owner of the property is the person insured and that the person insured has an
interest the property. Failure to do so
could result in payment to the wrong person.
The Declarations Page:
The declaration page tells the adjuster the name of the
insured(s), the effective dates of insurance, the policy limits, the location
of the property, the different policy forms applicable, the identities of
morgagees and others with an interest, whether the policy is new or a renewal,
and deductibles and/or coinsurance provisions applicable. The adjuster must read all of the words in
the policy, keeping in mind the information, description, and limitations shown
in the declarations.
What is a “direct physical loss”?
A simple rule for determination of “direct physical loss” – was
the property damaged in some way? Is the
answer is “Yes”, there is a direct physical loss.
Processing A Claim
The first person an insured meets with when he or she suffers a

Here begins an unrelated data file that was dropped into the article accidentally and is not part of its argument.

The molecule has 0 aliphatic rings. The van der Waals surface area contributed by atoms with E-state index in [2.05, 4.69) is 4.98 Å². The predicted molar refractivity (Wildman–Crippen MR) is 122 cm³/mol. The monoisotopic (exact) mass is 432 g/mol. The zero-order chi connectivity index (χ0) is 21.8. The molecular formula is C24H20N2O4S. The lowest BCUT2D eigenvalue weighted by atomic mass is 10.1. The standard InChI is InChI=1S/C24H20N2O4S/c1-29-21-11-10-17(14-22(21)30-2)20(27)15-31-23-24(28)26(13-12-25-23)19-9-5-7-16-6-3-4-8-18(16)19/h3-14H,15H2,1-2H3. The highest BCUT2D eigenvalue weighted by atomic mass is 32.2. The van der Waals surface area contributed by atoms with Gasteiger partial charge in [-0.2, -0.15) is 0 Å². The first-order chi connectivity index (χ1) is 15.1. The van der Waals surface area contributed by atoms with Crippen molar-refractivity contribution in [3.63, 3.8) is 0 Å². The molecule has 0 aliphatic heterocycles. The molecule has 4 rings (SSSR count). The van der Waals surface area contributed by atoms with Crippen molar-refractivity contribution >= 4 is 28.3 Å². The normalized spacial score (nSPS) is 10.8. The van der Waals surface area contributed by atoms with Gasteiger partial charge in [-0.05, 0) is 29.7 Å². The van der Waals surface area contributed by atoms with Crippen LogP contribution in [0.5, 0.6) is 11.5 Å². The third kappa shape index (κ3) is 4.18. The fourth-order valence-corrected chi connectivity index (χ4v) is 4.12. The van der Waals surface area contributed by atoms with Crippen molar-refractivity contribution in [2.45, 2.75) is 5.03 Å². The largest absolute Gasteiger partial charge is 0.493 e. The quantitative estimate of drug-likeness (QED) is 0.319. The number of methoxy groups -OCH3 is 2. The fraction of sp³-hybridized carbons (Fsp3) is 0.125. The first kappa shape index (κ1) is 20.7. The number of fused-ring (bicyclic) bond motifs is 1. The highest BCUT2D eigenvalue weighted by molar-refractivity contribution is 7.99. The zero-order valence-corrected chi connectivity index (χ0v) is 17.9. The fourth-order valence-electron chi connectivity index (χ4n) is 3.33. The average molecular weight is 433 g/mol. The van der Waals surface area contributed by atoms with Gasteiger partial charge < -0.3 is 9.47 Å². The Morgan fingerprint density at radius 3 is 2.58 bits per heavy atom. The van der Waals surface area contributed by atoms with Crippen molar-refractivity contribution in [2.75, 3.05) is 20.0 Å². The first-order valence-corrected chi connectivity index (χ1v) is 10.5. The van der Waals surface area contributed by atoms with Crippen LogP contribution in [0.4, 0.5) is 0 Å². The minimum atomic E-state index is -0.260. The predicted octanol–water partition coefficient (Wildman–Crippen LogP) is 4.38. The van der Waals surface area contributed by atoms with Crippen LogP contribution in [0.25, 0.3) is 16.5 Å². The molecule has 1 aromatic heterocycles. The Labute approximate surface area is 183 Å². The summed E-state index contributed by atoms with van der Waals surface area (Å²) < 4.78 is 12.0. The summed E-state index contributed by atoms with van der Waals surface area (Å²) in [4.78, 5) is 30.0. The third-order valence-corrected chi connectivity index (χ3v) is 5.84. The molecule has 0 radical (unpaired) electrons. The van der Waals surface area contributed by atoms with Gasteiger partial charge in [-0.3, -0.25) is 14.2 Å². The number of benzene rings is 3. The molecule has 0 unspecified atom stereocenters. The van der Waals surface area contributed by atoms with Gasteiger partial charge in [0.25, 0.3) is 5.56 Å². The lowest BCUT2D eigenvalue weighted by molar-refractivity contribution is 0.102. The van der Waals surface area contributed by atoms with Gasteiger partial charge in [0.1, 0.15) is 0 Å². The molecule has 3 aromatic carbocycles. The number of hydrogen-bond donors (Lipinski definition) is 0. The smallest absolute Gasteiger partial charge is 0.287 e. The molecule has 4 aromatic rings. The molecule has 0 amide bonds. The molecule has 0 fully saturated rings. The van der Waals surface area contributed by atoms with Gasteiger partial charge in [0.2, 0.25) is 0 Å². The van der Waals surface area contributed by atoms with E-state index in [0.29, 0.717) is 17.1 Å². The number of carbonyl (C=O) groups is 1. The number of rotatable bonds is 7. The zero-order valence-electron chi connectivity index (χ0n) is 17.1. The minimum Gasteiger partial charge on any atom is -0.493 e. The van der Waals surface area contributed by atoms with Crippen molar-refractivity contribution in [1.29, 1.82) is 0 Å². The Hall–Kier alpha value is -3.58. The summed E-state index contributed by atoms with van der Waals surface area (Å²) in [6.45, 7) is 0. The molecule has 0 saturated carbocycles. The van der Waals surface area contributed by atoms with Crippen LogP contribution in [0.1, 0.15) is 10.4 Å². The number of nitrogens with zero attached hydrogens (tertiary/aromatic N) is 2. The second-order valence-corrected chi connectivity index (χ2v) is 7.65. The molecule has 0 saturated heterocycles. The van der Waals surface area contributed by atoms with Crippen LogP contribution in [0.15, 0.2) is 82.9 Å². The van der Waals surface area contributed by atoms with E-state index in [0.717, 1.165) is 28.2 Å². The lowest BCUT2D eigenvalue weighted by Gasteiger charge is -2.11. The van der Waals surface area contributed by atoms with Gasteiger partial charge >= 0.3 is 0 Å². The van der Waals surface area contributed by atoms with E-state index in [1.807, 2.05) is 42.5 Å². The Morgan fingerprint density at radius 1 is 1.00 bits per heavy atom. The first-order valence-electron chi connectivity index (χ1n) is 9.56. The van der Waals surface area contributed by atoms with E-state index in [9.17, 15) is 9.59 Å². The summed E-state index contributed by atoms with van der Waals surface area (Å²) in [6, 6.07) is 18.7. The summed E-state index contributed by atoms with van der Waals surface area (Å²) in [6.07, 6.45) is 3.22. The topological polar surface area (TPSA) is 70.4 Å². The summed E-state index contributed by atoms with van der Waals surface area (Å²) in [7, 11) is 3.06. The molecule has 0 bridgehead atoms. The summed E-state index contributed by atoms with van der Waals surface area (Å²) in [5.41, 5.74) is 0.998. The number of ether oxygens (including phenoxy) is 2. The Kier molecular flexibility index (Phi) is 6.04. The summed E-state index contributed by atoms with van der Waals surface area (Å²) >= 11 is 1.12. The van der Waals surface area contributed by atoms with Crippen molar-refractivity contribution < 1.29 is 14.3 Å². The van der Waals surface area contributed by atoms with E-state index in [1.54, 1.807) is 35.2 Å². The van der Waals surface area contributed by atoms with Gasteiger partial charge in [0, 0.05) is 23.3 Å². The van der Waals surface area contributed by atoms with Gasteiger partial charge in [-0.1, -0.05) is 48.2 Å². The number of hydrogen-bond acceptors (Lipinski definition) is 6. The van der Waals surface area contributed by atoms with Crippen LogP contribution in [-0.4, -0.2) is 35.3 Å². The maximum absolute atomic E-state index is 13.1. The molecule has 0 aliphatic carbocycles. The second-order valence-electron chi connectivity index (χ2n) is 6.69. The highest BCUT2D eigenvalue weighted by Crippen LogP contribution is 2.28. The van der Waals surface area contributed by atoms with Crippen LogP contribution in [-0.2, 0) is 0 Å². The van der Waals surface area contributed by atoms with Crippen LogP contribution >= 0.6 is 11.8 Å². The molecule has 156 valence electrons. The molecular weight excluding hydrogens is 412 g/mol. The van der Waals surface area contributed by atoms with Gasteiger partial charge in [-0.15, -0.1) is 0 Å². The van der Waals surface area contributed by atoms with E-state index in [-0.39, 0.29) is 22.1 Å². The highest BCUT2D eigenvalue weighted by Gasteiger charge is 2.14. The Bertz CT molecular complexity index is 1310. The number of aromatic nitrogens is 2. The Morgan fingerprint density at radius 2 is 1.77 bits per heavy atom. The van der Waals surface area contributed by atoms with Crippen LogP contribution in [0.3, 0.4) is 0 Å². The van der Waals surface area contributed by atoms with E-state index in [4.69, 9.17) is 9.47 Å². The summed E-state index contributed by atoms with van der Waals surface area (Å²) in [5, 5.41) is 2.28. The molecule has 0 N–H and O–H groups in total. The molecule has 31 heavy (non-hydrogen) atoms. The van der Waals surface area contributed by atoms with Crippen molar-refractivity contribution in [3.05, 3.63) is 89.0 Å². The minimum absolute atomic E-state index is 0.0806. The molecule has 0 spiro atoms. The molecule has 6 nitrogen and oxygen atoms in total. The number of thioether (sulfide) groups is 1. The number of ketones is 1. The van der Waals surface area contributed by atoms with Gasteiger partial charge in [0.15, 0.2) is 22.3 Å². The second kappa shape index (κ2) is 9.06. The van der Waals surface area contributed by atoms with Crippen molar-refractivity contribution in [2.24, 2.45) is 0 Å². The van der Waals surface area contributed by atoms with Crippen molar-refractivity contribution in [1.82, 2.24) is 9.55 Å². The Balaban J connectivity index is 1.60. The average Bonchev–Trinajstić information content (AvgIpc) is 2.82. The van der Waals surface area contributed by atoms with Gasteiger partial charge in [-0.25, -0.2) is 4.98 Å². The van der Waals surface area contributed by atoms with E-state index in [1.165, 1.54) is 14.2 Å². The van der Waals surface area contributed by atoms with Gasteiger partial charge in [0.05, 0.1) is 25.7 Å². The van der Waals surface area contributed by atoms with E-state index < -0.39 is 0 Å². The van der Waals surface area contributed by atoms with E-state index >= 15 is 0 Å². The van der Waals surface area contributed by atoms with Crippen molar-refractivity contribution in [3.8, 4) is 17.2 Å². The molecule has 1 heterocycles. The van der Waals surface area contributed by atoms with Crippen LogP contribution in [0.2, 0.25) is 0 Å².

loss is the adjuster (or a Public Adjuster).
The claims adjuster will help the insured prove the loss to the insurer
and get the indemnity promised by the insurer.
The adjuster will investigate the loss, interpret the policy wording,
and apply the policy wording to the facts discovered in the investigation.
Read the Policy
To understand a first party property
policy of insurance the adjuster must read and analyze the policy in a logical
and thorough manner. The adjuster must
know what coverage is available to the insured, the limits of the policy, and
the exclusions, conditions, and endorsements attached.
Read the Loss Notice
The loss notice is one of the most
important documents the adjuster will see.
It is the starting point of all claims.
It tells the adjuster:
When the loss occurred
The type of coverage the insured has
The type of Loss
The insured’s name, address, and telephone number
The agent’s name and address
The location of the loss
Who to contact and how to contact him or her; and